Driverless cars helping the elderly


A passenger approaches a self-driving car.

Jeremy Lorenz

SAN JOSE, Calif- Self Driving Car company tests new self-driving cars in elderly residential area yesterday with positive results.

The modified ford fusion roams and learns in the Villages Golf and Country Club, a little community around a golf course with just over 4,000 residents, where the average age is 76. Voyage, a daughter company of Alphabet, determined this area was the best due to the freedoms from a private community. It allows Voyage to make changes to these cars without much consequence.

Enforcing a strict 25 miles per hour speed limit throughout all roads also lets the cars learn in a safe environment, without too much risk to the passengers. But the self driving car is not the only one who benefits from that deal.

“The driverless car would be far less risky than the drivers that we currently have.” Said Bill Devincenzi, the former board president of the villages.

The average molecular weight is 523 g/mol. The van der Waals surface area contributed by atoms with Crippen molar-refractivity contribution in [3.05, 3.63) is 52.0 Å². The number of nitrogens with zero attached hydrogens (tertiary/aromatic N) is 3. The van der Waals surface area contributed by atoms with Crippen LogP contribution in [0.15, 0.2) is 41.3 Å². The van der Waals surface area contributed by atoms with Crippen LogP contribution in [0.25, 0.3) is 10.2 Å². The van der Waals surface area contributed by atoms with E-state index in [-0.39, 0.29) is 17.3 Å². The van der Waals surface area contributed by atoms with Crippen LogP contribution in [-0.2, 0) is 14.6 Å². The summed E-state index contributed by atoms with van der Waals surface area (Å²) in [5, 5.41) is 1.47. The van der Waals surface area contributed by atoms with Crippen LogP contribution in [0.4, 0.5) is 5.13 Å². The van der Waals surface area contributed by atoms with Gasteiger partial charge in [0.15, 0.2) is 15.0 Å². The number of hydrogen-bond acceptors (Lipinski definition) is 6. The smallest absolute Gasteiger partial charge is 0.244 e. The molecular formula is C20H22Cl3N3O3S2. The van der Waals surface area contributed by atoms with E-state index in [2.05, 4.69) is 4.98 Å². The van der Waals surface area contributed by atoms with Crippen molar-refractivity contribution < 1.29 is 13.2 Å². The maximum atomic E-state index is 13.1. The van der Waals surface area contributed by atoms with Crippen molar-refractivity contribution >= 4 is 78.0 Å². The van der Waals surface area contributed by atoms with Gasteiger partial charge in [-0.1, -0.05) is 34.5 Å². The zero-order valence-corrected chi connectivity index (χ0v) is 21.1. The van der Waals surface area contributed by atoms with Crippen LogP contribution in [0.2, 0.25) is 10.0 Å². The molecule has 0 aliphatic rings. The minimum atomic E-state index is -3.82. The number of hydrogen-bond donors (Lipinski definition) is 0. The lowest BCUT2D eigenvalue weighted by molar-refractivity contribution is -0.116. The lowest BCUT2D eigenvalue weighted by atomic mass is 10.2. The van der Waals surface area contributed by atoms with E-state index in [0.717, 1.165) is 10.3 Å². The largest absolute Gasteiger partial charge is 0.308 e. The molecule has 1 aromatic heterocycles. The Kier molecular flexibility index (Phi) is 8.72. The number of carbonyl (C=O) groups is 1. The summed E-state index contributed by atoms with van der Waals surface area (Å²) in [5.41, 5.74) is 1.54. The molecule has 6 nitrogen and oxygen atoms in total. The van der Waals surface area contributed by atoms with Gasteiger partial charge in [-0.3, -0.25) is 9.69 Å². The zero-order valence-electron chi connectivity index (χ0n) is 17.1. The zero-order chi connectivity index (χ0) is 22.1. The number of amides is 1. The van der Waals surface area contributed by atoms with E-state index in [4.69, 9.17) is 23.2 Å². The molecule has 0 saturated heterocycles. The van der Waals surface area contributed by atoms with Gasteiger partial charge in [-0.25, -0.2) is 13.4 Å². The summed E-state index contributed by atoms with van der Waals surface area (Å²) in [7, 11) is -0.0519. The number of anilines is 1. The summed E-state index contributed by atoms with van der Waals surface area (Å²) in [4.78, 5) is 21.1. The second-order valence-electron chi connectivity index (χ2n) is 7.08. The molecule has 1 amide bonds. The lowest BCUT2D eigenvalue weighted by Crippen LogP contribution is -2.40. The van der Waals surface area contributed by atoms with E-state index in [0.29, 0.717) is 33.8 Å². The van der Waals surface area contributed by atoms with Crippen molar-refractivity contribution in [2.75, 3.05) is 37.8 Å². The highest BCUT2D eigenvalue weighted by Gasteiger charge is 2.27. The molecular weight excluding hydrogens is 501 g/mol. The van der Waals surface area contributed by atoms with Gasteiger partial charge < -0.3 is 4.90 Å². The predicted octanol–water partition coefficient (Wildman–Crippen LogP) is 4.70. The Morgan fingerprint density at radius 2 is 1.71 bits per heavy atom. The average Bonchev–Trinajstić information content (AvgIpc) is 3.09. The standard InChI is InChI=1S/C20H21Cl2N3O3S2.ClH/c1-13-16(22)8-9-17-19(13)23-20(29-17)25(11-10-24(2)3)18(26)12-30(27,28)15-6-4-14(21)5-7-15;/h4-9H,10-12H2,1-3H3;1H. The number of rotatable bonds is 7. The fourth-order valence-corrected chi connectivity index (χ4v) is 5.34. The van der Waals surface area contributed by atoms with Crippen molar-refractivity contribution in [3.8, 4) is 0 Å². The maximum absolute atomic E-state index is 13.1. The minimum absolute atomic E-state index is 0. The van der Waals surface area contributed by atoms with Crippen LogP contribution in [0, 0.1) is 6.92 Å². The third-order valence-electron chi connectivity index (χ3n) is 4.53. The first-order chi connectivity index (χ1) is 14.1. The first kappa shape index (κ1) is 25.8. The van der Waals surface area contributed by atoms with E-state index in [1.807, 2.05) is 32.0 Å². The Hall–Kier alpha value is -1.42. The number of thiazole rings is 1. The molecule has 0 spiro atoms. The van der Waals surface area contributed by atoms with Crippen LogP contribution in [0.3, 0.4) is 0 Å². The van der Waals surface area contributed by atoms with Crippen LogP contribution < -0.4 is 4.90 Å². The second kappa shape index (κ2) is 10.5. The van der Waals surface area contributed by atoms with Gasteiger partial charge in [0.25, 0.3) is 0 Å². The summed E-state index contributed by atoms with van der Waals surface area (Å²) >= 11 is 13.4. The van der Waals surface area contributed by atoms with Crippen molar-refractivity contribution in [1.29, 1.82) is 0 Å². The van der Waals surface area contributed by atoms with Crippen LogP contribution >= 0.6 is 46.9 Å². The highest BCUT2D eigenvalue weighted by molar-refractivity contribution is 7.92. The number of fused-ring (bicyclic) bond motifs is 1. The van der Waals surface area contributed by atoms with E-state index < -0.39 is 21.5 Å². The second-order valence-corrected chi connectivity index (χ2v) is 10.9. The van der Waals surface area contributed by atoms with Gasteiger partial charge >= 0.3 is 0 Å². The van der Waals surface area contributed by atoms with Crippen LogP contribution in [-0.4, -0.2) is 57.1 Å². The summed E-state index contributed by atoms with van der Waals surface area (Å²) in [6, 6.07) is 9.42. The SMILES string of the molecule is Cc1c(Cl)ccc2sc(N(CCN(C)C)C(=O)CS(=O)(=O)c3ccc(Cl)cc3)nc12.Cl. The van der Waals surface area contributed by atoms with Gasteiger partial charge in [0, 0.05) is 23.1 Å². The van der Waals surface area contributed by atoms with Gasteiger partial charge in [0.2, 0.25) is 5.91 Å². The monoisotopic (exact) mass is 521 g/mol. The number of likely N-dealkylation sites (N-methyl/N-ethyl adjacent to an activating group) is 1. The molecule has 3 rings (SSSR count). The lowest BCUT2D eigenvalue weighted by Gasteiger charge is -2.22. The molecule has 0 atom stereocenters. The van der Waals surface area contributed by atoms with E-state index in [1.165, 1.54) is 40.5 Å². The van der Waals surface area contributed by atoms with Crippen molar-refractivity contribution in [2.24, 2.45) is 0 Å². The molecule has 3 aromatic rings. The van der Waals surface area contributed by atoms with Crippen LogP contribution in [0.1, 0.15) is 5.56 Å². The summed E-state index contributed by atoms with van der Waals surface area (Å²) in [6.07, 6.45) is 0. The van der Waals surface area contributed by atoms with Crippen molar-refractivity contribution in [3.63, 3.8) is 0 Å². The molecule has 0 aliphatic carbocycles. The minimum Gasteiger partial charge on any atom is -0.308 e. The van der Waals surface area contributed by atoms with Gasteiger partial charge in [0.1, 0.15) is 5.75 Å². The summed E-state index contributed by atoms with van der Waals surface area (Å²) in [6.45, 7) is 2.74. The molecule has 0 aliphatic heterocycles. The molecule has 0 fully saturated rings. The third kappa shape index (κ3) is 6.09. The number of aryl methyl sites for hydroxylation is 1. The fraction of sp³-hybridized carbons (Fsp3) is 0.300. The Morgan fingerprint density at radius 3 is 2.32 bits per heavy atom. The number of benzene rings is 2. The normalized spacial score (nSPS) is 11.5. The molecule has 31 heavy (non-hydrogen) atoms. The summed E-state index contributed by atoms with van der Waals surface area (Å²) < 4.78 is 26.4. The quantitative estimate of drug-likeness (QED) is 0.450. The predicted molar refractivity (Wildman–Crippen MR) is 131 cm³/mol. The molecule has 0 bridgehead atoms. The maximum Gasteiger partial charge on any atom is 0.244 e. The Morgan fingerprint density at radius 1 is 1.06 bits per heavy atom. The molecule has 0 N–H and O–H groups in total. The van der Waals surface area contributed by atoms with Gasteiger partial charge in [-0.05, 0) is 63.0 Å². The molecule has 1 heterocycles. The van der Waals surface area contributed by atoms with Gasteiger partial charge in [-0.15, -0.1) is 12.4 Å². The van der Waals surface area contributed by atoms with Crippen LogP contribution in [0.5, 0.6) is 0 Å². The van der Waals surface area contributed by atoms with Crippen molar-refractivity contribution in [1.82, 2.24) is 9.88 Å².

The residents of the area love the cars as well, which plan to act as free shuttles for the community, requested through a smartphone app. Residents no longer have to worry about a number of things that the car solves, and even lets the residents do things they could not do before.

Passengers of the car will no longer have to worry about parking. With most of the residents being elderly, handicap parking spaces are scarce, and often people have to show up to events hours in advance in order to make sure they can even make it to the event. “From that perspective, I think the self-driving car would be great,” said Nancy Green, 88, a resident at the Village that have used the car.

It is also cheaper for the village as a whole, as the need for some type of transportation within the community arose, the village looked into creating a shuttle business. However, they did not have enough money to hire a full time driver and they could not get enough volunteer drivers to meet all the demands

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